What’s seen as the world’s largest annual human migration is under way again in China for the Lunar New Year, after the country lifted pandemic restrictions. WSJ’s Yoko Kubota reports on how it’s expected to boost the economy–and the risk of new Covid-19 outbreaks. Photo: Cfoto/Zuma Press

An average of 36.8 million passengers traveled each day since the annual Lunar New Year travel rush began on Jan. 7, roughly 50% above the same period in 2022 though 47% down from 2019, according to calculations by Nomura, based on official data.

Fliggy, an online travel platform under

Alibaba Group Holding Ltd.

, said orders for long-distance domestic travel in the first four days of the holiday jumped more than sixfold from a year earlier, while bookings for outbound trips doubled from the same period last year.

Chen Peiyu and her parents made their first long-distance trip in three years, spending five days on the subtropical resort island of Hainan.

After a three-day drive from their hometown in central Henan province to China’s south coast, they learned they faced at least a day’s wait to catch the ferry to Hainan because of an influx of like-minded tourists. Ms. Chen said they paid a local fixer about $75 to skip the queue. Hotels were four times the normal cost and restaurants were packed, she said. Still, it was worth it, she said.

“It was so nice to be in the warmth of Hainan and to travel without health or other concerns,” the 25-year old said. “It feels like the old life is back.”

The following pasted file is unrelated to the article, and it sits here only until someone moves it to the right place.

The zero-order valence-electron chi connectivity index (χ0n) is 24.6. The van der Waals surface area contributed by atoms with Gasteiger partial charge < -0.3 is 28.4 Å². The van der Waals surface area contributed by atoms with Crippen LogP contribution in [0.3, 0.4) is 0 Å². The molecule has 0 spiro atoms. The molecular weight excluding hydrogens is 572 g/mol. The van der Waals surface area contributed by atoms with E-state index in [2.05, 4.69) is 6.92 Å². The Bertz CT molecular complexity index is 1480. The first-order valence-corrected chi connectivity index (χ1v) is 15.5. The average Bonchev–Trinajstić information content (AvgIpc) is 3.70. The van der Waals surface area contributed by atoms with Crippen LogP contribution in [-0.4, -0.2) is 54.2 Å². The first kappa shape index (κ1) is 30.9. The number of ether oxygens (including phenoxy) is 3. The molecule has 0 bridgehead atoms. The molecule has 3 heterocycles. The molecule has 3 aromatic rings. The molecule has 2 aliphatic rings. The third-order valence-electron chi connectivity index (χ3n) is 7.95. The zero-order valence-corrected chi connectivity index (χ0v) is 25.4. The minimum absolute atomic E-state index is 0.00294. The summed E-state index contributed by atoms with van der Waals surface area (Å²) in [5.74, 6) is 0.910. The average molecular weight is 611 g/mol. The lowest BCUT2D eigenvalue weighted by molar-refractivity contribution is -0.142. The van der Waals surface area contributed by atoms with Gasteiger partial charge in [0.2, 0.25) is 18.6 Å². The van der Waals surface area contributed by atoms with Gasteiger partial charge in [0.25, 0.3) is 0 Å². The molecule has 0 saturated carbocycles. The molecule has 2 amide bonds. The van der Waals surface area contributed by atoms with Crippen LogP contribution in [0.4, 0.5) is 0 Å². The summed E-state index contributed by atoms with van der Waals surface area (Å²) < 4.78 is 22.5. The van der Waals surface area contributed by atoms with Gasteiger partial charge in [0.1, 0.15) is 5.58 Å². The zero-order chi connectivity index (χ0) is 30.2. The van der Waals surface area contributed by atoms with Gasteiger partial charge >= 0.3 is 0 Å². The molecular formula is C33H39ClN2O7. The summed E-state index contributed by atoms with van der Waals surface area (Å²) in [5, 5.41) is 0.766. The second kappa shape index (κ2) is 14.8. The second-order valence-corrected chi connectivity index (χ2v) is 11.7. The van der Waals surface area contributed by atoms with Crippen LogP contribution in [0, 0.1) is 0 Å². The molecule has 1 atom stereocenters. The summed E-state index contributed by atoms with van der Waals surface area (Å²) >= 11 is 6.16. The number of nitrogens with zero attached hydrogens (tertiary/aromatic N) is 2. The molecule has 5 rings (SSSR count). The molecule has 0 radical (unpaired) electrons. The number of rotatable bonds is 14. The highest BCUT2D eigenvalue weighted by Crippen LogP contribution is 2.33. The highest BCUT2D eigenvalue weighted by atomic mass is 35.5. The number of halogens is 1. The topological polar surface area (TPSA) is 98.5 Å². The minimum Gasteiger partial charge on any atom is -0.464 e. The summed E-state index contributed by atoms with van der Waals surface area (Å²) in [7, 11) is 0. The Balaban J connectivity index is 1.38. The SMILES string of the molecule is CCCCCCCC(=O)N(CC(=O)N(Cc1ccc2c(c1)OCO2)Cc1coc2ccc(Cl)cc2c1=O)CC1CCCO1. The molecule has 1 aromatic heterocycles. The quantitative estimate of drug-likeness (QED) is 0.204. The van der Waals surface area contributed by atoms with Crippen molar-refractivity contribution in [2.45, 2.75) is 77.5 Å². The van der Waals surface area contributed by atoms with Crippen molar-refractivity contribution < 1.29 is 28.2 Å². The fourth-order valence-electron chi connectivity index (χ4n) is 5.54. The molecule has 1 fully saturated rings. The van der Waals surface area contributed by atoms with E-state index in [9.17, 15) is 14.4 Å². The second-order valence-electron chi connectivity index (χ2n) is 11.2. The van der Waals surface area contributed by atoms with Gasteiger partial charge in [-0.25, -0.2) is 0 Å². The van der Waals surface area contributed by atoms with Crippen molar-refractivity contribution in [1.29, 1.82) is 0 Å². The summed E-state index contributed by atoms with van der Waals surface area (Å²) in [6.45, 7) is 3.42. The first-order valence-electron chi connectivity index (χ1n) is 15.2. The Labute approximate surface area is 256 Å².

Macau, a semiautonomous Chinese territory, saw nearly 245,000 visitors during the first four days of the break, according to government data. Still, travel to the city this Lunar New Year is unlikely to recover to the prepandemic level. More than 1.21 million people visited the former Portuguese colony during the 2019 holiday.

Other tourism hotspots in China, such as Emei Mountain in Sichuan province, have suspended ticket sales to avoid overcrowding.

Macau saw nearly 245,000 visitors during the first four days of the Lunar New Year break.


peter parks/Agence France-Presse/Getty Images

Meanwhile, urban dwellers are hitting cinemas.

Box office sales nationwide during the first four days of the Lunar New Year rose 30% from the same period a year ago and were 11% higher than in the corresponding period in 2019, according to data from box office tracker Lighthouse.

For some, lingering fear about Covid and worries about job security continue to constrain their travel and spending plans.

In Shanghai, Xu Xiaoyan chose not to go back to her hometown in Guangdong province for fear of adding to the risk of infection for her parents, who haven’t tested positive for Covid.

Instead, she visited art galleries and spent time in coffee shops and said she plans to save more for future trips.

“I’m not a heavy spender to begin with,” said the 37-year-old manager at a technology company, adding that she was feeling more competition at work these days. “Under such economic conditions, I certainly won’t splurge.”

Write to Stella Yifan Xie at stella.xie@wsj.com